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O. Sanderson-nichols
5.0 out of 5 starsVerified Purchase
Prepare to Embark on a Journey
Reviewed in the United Kingdom on August 3, 2012
If you''re looking at this item and questioning the warnings given by other reviewers, do not dismiss them as folly. This is a seriously intense, esoteric and transformational journey. More than anything it presents a risk - any cognitive scheme leaves the mind open to...See more
If you''re looking at this item and questioning the warnings given by other reviewers, do not dismiss them as folly. This is a seriously intense, esoteric and transformational journey. More than anything it presents a risk - any cognitive scheme leaves the mind open to construct potentially dangerous paradigms, and none more so than Carl Gustav Jung''s delicate probing of just what it is that makes him who he is as an individual. This is not a scientific book - whilst it may draw roots from clinical psychology, Jung actively avoided jargon and objective theory in what was always designed to be an intuitive, primal and highly idiosyncratic journey into his own consciousness and psyche. Do not buy this book unless you''re willing and ready to engage on a challenging journey with Jung as he struggles with madness, doubt, fear, mythology, philosophy, insecurity and various psychonautic voyages into his own being, set to the tone of a palpably Nietzschean construct with some Freudian overtones. Not everyone will be able to appreciate this book - fewer still will be able to enjoy it; but it does present a fascinating opportunity to glimpse at one man''s stumbling journey into who and why he is. Jung makes frequent usage of biblical imagery as well as various references to literature, all of which are highlighted by footnotes. The real challenge of the book is less in the writing, which whilst occasionally challenging should be accessible to anyone who''s read Nietzsche, Camus or Wittgenstein (which I pick merely as examples of writers whose work I''ve found more difficult to understand.) In reality, the real difficulty I can see a reader having to overcome is accepting the ideas Jung presents: not only are they highly personal and therefore difficult, if not impossible to objectify (which in some respects is a deliberate design) but they explore a highly mysterious and misunderstood area of study in a hugely enigmatic manner - almost parabolic in many respects. Despite this, anyone willing to devote time and energy into exploring Jung''s Liber Novus will most certainly benefit from it hugely, and whilst it is not a book I recommend to the uninitiated, it is most certainly the best book I own as a pre-university student of psychology, philosophy and literature. In practical terms, the book is deceptively large. It measures at 30cm across, 40cm down and 5cm in thickness. It has approximately 373 pages printed in full colour on the finest printing paper I''ve ever come across. The first half of the book contains the original German Jung wrote in (detailed photo-copies, not transcribed) and all the included illuminations and art Jung himself drew and painted. The second half of the book contains the English translation written in computerized font and so sadly missing the illuminations and artistry of the first half. Included is a dust jacket. Many people say that the cost of the book is inflated, but in truth the presentation is just as much a part of Jung''s work as the semantics encapsulated within, and it would therefore be of detriment in my humble opinion to lower the quality of the book, which is fantastic. Equally, holding out for a paperback edition is unlikely to provide the same experience, as any paperback edition will likely be merely the translated text which misses the importance and symbolism of the art. More than anything, this is an educational book. It doesn''t seek to provide laws or theories because Jung recognised that to understand the natural, intimate workings of the human soul/psyche his findings must be presented in a natural, intimate manner. It merely presents a journey and a set of personal conclusions that the reader is invited to share in, endorsing or dissenting as he/she sees fit. Truly brilliant.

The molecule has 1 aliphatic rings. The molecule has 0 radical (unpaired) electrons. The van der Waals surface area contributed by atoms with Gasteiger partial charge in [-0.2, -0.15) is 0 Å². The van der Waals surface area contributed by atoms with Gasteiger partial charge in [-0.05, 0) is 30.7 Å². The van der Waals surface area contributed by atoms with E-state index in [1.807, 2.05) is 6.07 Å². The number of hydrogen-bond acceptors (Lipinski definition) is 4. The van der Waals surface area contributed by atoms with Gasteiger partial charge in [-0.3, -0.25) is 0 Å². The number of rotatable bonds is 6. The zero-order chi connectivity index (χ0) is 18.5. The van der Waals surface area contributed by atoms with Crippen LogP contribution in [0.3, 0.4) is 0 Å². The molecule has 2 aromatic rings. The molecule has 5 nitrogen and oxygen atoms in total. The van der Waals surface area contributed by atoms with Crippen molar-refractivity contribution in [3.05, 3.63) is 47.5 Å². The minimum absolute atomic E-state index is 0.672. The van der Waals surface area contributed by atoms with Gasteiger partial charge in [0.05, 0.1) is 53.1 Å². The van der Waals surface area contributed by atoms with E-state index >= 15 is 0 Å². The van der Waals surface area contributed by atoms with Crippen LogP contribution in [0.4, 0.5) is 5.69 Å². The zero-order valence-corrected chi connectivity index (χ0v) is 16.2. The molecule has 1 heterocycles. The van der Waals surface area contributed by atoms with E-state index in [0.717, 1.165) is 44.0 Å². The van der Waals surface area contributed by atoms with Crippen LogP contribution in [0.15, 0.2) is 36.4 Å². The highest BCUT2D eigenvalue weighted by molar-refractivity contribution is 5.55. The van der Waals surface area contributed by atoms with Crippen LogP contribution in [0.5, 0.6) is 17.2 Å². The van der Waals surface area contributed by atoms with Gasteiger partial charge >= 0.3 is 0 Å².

162 people found this helpful
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P-sensei
5.0 out of 5 starsVerified Purchase
A weighty tome indeed!
Reviewed in the United Kingdom on April 21, 2018
I bought this as a present and the recipient has expressed her delight at this wonderful volume many times. It''s huge and very heavy so make sure you have somewhere it can live. I''d also recommend getting it along with the annotated paperback version, as this is really a...See more
I bought this as a present and the recipient has expressed her delight at this wonderful volume many times. It''s huge and very heavy so make sure you have somewhere it can live. I''d also recommend getting it along with the annotated paperback version, as this is really a book to bring out on special occasions. The print quality is excellent and the colours seem authentic. Overall, the quality of production is excellent.
10 people found this helpful
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rodrigo
5.0 out of 5 starsVerified Purchase
A magnificent piece of art
Reviewed in the United Kingdom on February 3, 2020
This book completely blew away my expectations, as a big Jung fan I wasn''t expecting this book to be so masterfully written and illustrated. I would really recommend reading the Interpretive Guide of Liber Novus by Sanford L as it is quite complementary. If you''re wondering...See more
This book completely blew away my expectations, as a big Jung fan I wasn''t expecting this book to be so masterfully written and illustrated. I would really recommend reading the Interpretive Guide of Liber Novus by Sanford L as it is quite complementary. If you''re wondering whether it''s a good investment or not I must say that at least for me it was.
5 people found this helpful
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ML
5.0 out of 5 starsVerified Purchase
Amazing!
Reviewed in the United Kingdom on March 17, 2019
Amazing book, will take years to digest and understand. The drawings, paintings and calligraphy that Jung has produced is fantastic to look at in detail.
5 people found this helpful